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Tunisia unrest reflects a larger problem

Arab world needs comprehensive reform packages to deal with socio-economic issues

People demonstrate in Tunis against high prices and unemployment
Image Credit: AP
People demonstrate in Tunis against high prices and unemployment on Saturday. The opposition Progressive Democratic Party said funeral processions for the victims had been fired upon on Sunday.
Gulf News

The unrest in Tunisia cannot, and must not, be looked at as an isolated case. The ongoing clashes between the security forces and angry young people, described by the international media as "frustrated", can happen in any place in any Arab country that suffers from underdevelopment and high unemployment.

Sure, the lack of political and social reforms in some parts of the Arab world aggravates the problem. But the rising prices of basic commodities and the failure of some states to create job opportunities and provide decent living standards is at the core of the problem facing Tunisia and other countries such as Algeria which also recently witnessed similar protests. Lebanon and Egypt too have seen protests for the same reasons over the past few months.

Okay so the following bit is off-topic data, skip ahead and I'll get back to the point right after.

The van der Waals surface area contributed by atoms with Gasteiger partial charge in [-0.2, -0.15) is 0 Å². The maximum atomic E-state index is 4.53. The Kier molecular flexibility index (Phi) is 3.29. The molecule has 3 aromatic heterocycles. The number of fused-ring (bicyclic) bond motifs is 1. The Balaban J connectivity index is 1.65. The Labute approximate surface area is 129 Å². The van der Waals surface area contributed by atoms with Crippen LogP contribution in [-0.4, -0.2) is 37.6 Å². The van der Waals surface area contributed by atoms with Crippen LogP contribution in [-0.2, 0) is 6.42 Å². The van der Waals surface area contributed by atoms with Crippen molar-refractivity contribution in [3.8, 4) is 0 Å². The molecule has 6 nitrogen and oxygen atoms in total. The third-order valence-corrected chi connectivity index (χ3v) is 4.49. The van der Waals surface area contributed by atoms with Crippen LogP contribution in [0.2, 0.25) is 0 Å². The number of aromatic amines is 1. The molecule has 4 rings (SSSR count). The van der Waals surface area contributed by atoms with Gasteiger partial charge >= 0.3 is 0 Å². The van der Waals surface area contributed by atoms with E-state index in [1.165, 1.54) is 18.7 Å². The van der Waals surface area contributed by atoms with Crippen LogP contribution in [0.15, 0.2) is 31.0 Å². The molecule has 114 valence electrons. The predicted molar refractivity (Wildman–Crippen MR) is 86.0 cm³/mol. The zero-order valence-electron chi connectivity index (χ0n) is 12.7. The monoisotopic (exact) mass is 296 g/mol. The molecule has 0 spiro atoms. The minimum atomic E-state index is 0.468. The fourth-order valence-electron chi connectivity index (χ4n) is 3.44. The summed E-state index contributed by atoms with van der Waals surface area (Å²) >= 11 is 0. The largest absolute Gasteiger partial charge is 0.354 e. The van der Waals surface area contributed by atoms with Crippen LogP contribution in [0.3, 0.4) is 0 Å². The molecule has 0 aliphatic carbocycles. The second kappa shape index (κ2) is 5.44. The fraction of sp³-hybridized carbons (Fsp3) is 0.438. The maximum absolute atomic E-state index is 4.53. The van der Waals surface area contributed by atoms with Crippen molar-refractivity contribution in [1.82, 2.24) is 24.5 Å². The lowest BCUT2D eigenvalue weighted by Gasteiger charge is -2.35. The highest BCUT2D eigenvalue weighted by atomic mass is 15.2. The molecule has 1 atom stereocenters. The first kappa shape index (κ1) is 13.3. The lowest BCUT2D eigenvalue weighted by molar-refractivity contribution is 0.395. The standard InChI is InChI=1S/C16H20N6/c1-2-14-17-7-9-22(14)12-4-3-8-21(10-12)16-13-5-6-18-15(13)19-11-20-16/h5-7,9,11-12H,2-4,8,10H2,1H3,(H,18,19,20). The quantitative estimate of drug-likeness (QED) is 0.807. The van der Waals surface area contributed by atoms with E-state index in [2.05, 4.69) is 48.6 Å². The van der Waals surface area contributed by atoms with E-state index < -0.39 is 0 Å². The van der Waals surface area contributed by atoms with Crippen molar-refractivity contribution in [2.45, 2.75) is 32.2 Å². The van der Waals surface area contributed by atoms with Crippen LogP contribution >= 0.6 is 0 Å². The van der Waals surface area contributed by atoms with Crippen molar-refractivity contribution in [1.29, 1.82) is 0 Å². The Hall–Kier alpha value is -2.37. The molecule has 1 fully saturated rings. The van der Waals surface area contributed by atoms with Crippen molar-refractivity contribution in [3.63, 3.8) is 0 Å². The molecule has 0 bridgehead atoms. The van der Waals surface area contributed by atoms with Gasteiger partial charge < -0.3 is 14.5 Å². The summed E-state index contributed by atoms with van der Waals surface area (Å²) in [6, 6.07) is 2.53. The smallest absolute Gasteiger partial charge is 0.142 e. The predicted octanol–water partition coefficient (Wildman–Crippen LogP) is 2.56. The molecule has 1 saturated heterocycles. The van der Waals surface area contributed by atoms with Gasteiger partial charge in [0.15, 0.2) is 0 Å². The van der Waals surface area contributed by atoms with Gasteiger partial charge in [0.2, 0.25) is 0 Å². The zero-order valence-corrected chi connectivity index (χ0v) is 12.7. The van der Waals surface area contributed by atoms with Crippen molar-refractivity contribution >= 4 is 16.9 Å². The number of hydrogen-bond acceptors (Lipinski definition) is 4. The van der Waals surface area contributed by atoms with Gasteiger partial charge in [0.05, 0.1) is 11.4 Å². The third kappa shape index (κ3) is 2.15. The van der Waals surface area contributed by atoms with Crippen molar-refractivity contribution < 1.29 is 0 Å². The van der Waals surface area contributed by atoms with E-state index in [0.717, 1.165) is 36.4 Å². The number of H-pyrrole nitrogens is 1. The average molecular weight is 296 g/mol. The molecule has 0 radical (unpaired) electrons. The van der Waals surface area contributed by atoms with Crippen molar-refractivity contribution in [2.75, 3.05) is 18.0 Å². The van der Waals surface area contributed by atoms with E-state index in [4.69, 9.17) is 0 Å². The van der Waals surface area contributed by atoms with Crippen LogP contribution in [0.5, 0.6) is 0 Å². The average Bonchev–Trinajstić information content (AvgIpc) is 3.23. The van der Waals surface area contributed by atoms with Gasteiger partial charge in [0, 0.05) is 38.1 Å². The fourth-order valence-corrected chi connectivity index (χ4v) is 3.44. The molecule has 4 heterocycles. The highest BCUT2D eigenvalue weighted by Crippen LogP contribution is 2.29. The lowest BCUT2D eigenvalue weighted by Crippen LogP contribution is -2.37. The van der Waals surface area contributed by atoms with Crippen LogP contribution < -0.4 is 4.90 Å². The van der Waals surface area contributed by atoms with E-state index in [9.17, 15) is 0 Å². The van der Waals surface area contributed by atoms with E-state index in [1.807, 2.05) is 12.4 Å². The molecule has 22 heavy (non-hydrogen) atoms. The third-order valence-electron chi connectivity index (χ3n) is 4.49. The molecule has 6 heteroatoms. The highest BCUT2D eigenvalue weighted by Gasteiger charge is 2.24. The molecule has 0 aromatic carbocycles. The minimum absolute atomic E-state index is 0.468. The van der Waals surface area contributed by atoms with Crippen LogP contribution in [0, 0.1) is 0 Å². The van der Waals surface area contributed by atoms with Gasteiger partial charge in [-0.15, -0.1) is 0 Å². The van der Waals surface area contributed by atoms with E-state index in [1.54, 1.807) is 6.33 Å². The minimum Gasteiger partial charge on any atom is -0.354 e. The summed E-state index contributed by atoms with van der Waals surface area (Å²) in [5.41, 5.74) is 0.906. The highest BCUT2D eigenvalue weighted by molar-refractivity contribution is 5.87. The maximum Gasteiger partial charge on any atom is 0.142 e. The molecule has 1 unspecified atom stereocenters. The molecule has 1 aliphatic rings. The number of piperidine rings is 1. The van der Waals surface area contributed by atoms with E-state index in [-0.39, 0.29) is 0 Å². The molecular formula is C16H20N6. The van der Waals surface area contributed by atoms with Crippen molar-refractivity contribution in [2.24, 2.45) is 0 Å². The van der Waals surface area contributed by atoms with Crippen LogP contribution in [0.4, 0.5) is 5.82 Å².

More than 60 per cent of the population in the Arab world is under 25. And according to the International Monetary Fund, the Middle East needs to create more than 18 million jobs over the next decade to reduce the region's high unemployment.

Official unemployment rates are put by governments at about 10 per cent in most Arab countries, but economists say the true level of joblessness is much higher among the young, exceeding 40 per cent in some cases.

The fallout of the financial crisis affected most Arab countries and slowed business activities, leading to the redundancy of a massive number of workers. Also, dependence on the ‘old' economy in some Arab countries made it difficult for those countries to create jobs as the world increasingly adopts new means of economic production.

The failure of some societies to retrain those who lost jobs in the transition to the new economy led to the frustration of those young men and, in some cases, sent then into the welcoming hands of extremist groups.

The solution is not as simple as the analysis, though. It needs comprehensive reform packages that deal with unemployment and social and econ-omic evolution, lack of political development and the stagnant level of education. These are complex issues that must be addressed as a national priority in all Arab states.